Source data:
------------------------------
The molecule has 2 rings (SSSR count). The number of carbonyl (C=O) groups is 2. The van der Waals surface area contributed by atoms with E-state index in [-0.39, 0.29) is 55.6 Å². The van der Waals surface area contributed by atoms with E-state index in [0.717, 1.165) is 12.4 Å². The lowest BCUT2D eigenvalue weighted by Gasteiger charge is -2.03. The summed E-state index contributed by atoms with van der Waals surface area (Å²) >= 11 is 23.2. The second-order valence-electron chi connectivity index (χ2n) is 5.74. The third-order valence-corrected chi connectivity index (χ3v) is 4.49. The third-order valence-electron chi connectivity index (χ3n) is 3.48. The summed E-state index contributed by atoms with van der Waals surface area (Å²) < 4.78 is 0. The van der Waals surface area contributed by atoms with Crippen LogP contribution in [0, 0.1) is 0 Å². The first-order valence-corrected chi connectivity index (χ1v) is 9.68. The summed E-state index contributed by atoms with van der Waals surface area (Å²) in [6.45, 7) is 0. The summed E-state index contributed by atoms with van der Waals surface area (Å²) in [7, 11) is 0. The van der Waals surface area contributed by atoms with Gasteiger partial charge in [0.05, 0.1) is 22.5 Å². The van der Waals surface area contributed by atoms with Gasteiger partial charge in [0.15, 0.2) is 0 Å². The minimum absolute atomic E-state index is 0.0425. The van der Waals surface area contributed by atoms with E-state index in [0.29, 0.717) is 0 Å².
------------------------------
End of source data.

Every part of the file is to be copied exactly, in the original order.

The molecule has 2 rings (SSSR count). The number of carbonyl (C=O) groups is 2. The van der Waals surface area contributed by atoms with E-state index in [-0.39, 0.29) is 55.6 Å². The van der Waals surface area contributed by atoms with E-state index in [0.717, 1.165) is 12.4 Å². The lowest BCUT2D eigenvalue weighted by Gasteiger charge is -2.03. The summed E-state index contributed by atoms with van der Waals surface area (Å²) >= 11 is 23.2. The second-order valence-electron chi connectivity index (χ2n) is 5.74. The third-order valence-corrected chi connectivity index (χ3v) is 4.49. The third-order valence-electron chi connectivity index (χ3n) is 3.48. The summed E-state index contributed by atoms with van der Waals surface area (Å²) < 4.78 is 0. The van der Waals surface area contributed by atoms with Crippen LogP contribution in [0, 0.1) is 0 Å². The first-order valence-corrected chi connectivity index (χ1v) is 9.68. The summed E-state index contributed by atoms with van der Waals surface area (Å²) in [6.45, 7) is 0. The summed E-state index contributed by atoms with van der Waals surface area (Å²) in [7, 11) is 0. The van der Waals surface area contributed by atoms with Gasteiger partial charge in [0.05, 0.1) is 22.5 Å². The van der Waals surface area contributed by atoms with Gasteiger partial charge in [0.15, 0.2) is 0 Å². The minimum absolute atomic E-state index is 0.0425. The van der Waals surface area contributed by atoms with E-state index in [0.29, 0.717) is 0 Å².